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Why I Don’t Live With My Boyfriend

Today marks R and I’s fourth year together. We started off as a long-distance couple, then two years ago, he decided to move to the Philippines.

People are still scratching their heads as to why we don’t share a home. The question makes perfect sense since we travel and make major decisions together. So, why are we still living apart?

Why make this decision?

(Note: Let’s not talk about this issue with any religion in mind. This decision does not have anything to do with it.)

Before I go any further, let me tell you that I don’t mind my partner seeing my booger in the morning, or farting in front of him, or having to tell him that I need to spend quiet times alone. Let’s go beyond these surface-y stuff grounded on immaturity that magazine articles will tell you as to why couples choose to live apart.

It’s difficult to explain everything in speech. So, if you happen to be my relative or friend who keeps on bugging me as to why I made the decision, here are my reasons:

1. Establishing financial independence is important

Many people tell me that they choose to live with their partner to save money.

I find this reasoning very wrong on many accounts. For one, why would you have to rely on someone else to fill in the funding for your life? Secondly, why wouldn’t you want to reach a level of financial independence where you know you can stand on your own without someone backing you up?

Reaching that level is essential to me, and while I can say that R and I are now at this stage, we want to keep on saving until we are truly ready to share a home and to compromise on each other’s interests. For example, I like hiking, and R likes gaming. So, when we live together, R would have to agree to come on a hike with me, while I would have to agree with him purchasing gaming upgrades.

When I think about it, having these two interests together under one roof can be expensive. Instead of just thinking of myself, I also have to think of my partner, and then I have to learn to give, as well, to share with my partner’s interests. The art of giving and receiving can both be rewarding and costly emotionally, mentally, and financially, and so being sufficient with myself is important.

Right now, I am living with my parents, and I get to live alone when I’m on field assignments, or when I choose to spend some time alone elsewhere. R, on the other hand, is living with his grandparents and goes bird hunting (SAD!) and night hangouts with his uncles and cousins, and plays online games whenever he’s free from work. We call and message each other throughout the day, and meet every chance we get. We get to spend time with our families, and most of all, we get to save by living at home.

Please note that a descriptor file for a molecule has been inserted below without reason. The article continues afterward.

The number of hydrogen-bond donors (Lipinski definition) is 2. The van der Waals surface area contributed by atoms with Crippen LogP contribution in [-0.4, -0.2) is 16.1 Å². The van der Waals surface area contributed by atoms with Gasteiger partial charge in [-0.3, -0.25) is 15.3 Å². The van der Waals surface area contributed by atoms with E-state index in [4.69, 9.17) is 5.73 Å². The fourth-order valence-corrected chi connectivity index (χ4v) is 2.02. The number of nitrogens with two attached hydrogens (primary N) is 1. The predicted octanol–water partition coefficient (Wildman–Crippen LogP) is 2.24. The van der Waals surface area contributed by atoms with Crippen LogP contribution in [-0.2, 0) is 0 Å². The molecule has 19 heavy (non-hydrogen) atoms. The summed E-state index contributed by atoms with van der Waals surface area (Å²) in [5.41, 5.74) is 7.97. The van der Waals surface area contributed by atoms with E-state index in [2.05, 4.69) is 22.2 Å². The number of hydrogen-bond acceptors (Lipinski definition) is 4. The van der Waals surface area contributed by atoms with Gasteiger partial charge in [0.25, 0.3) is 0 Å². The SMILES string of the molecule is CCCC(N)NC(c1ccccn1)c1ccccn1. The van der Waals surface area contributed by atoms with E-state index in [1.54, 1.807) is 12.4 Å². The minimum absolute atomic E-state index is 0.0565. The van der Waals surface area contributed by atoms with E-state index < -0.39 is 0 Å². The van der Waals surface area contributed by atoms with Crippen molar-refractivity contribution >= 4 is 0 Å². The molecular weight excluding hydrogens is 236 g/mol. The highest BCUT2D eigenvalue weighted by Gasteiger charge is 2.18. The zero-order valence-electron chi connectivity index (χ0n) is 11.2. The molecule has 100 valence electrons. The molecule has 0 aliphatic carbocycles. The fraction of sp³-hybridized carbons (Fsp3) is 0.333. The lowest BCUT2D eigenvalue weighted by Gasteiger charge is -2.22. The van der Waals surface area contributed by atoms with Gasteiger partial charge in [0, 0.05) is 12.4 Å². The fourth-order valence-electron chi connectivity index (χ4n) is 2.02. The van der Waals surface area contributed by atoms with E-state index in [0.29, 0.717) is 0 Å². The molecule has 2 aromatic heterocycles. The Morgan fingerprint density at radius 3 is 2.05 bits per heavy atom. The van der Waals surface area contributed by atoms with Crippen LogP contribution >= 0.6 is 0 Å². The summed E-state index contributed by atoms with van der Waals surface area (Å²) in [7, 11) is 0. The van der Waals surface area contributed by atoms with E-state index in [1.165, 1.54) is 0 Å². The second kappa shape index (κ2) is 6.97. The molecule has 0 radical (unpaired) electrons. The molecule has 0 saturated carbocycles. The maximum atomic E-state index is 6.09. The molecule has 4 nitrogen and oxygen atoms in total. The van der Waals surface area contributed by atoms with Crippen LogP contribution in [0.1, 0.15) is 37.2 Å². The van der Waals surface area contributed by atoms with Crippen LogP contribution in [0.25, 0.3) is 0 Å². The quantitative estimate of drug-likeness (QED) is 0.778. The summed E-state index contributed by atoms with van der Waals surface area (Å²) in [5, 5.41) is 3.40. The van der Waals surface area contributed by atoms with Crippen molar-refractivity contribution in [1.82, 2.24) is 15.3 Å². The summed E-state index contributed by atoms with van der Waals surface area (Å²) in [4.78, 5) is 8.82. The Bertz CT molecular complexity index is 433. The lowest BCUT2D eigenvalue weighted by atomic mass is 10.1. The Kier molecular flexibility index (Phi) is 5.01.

2. Why should I?

Why would I want to share my personal space with someone else this early in the relationship? Four years is anything but a number, and it shouldn’t have anything to do with how we, as a couple, should make a decision.

At this point, I don’t find an incentive to want to live with my boyfriend. Other than having lots of couple time, that’s only one aspect of the relationship, anyway. We’ve come to a mutual decision that while living apart, we will allow the other aspects of our relationship to grow.

Rairhey Date

R’s surprise dinner for our monthsary: complete with my favorite white wine and “brownout” candles!

Every chance we get, R and I make plans to see each other. It is like going on dates all the time. We dress up and strive to look good for each other on these dates. After four years, going out is still incredibly exciting!

3. I found my boyfriend complementing my personality

You know that common phrase where couples say, “We fit together like pieces of the puzzle?” It’s cheesy, yes, but I found that my boyfriend did just that. He complements my personality perfectly. When I am being my usual loner self, he would stand up and answer the phone for me. When he likes to splurge on things, I would remind him to be mindful. It makes perfect sense to live together with someone who’s a perfect fit for me, right?

Truth is, I got seriously scared when I realized this dynamic unfolding. It made me question, “Why?” I wanted to see for myself why and how R was complementing my personality, and what I can do to fill in those empty spots.

I know that every time R fits in my puzzle, I must look within as to why he has to do that job for me. Before I get to share the rest of my life with someone else, I must be sufficient within to do that.

There is no rush. Heck, if everything works out, we’re going to spend our future together, anyway. We will share a home every day, and every minute of our lives. So, why would I want to rush the process and show myself up for the next step prematurely?

Defining “maturity”

The thing with many people is they associate “maturity” with “living apart.” But isn’t it more immature to do something, thinking it’s okay, just because everyone else is doing it? I get to meet people who choose to live alone and are (super) proud of what they are doing. They have this air around them with a sort of invisible tag on their foreheads that say, “I’m better than you are.” I just find it funny. Why is there a need for anyone to prove something?